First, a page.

All of the famously young and beautifully dead

Marilyn Monroe 4 Marilyn Monroe 5

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Too rare to die

Once the pleasant hum of solitude fades like the throb of a mower on a blue Sunday, and the house rings with silence, it is borne upon me that my very own friend (best friend by default) does not like me that much. I have not mentioned him before I think to save you the boredom of hearing about it. His name is Rufus Evelyn Shitsville (true; Evelyn after Evelyn Waugh) and he is my third or fourth cousin (it is hard to keep track).

Rufus is a ridiculous creature, too weird to live, too rare to die as they say down at the shipyards. He is a singular human being entirely without life-preservation instincts.  Our friendship consists entirely of me asking him what he is doing in the week and him putting it off til the next week pleading poverty, sickness due to excess of drink, family dropping in from out of town or him dropping in on his family out of town — etc. etc. You see how it goes on. In fact I see him so rarely that when I run into him on the street I am surprised by how he looks, how light & beautiful & golden, he is so thin as to be almost transparent, it’s like the sunlight shines right through, and then all Shitsvilles metaphorically if not literally bathe in Champagne.

Marilyn Monroe poolside

In the meantime you see I have built up a picture “in the mind” of a slim young man akin to a gross hairless cat. He is allergic to everything and eternally throwing up. Even knowing he is intolerant he will consume certain things thinking it will be ‘worth it’. He has a lovely, lost, bewildered expression that endears him to old, old ladies and even tram ticket inspectors, but really the wide & sparkling eyes comes from the insuperable urge to vomit. At any moment as we stand on the street he is so perilously close to vomiting I could say ‘sic’ and get him to vomit on command. If I sneeze too voluably he will throw up. If I poke him or even if I look at him sideways he will go to find a dark corner. It is always the same wherever we go, whatever we do, but I don’t mind, it is all part of his charm if you are a motherly girl such as I, although somewhere in the very deep, dark and distant parts of my mind (those parts usually submerged in an alcoholic fug) lurks the suspicion that the throwing-up is in fact a natural reaction to being with me; that it is ultimately me to whom he is most allergic. But how can that be. How, how.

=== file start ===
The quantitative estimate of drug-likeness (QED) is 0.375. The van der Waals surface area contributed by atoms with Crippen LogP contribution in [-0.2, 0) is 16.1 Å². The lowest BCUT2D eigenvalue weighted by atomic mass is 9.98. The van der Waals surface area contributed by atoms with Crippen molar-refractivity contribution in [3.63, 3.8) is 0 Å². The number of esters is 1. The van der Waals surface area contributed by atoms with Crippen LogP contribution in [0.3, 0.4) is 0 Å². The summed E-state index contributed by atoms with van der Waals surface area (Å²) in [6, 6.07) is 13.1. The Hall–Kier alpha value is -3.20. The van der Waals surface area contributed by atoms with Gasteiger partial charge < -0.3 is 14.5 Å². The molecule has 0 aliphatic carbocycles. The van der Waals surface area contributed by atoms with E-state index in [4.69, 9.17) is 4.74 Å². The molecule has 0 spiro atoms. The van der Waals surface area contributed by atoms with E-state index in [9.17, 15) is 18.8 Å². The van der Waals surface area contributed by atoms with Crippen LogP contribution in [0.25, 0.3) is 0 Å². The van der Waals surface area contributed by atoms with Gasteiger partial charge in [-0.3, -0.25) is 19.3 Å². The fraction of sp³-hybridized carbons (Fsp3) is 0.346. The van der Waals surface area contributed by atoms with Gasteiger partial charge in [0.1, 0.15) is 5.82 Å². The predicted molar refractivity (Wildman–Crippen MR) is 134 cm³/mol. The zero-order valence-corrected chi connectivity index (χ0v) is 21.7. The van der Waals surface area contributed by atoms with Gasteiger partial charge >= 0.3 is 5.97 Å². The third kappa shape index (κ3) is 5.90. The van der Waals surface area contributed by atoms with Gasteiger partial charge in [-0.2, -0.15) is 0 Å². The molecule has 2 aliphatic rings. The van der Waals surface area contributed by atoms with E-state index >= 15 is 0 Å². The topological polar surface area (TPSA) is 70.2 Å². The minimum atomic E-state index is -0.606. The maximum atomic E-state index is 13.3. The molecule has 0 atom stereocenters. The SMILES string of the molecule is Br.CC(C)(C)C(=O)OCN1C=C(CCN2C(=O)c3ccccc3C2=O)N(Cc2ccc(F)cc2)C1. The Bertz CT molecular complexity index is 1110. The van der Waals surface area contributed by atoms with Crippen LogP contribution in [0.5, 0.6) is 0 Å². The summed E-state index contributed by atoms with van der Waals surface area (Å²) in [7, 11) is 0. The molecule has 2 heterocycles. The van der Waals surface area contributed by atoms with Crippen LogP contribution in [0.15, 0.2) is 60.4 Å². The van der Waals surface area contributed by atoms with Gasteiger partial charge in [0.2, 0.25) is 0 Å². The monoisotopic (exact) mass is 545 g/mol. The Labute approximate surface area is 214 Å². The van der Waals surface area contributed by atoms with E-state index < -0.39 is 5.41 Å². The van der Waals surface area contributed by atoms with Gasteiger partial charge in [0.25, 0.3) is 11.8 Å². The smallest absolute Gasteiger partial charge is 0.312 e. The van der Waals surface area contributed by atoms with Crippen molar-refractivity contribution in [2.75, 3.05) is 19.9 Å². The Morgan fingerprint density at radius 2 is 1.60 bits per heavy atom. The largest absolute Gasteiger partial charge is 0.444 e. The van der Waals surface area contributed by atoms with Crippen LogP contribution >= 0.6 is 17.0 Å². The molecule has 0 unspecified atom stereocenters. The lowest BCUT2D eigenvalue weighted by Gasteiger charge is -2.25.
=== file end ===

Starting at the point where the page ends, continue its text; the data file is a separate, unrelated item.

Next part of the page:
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Greenacres



Technically a lifeline is also enough rope to hang yourself with. I am keeping that in mind now that things in my life seem to have developed a kind of upside. I am presently ensconced in the sunny Greenacres Estate outside of the sunny state of Shitsville (TX) having absconded from Shitsville Ranch in the dead of night with my hefty Sinatra sympathy cheque.  Some jerk has made a TV show called “Shitsville Express” and I don’t want any of those sad fucks in support hosiery who go on bus tours to the “Neighbour’s” street in sunny Vermont South feeling ‘with it’ or ‘on-trend’ enough to jump into a ricketty charablanc and hightail it up the hill to peep at me and my splendid mid-century split-level Ranch and to leave their rubbish and empty Coke bottles in my hedges as such people are always wont to do.

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The precise reason that I live high up in the hills on Shitsville Ranch is because I would like at every moment of my life to be mathematically or geographically and geopolitically as far removed from other people — those vile, vile, vile half-wits and mongoloids who call themselves ‘human beings’ — as it is possible to be. Every day they — the vile, vile people — say “we are getting better and better” and “technology is changing our lives” while reverting to the pre-evolutionary state of great apes who use simple tools and frogs’ mouths to masturbate with.

I figured that by the time  Nancy Sinatra and cousin Frankie and my father Archie Shitsville awoke from their comas and worked out precisely who and what was still alive, (“Oh Nancy, dear Nancy, I did not mean to deceive you, it was a requiem for my heart which is dead,”) I would be far far away, sunning by the calm waters of a blue tiled pool, watching the fringe on the sun umbrella playing in the breeze. It is a return to God’s green and pleasant land, the endless blue days that one knew in one’s youth. There is a coral pink telephone here (unconnected) and the postman always rings twice as a warning.

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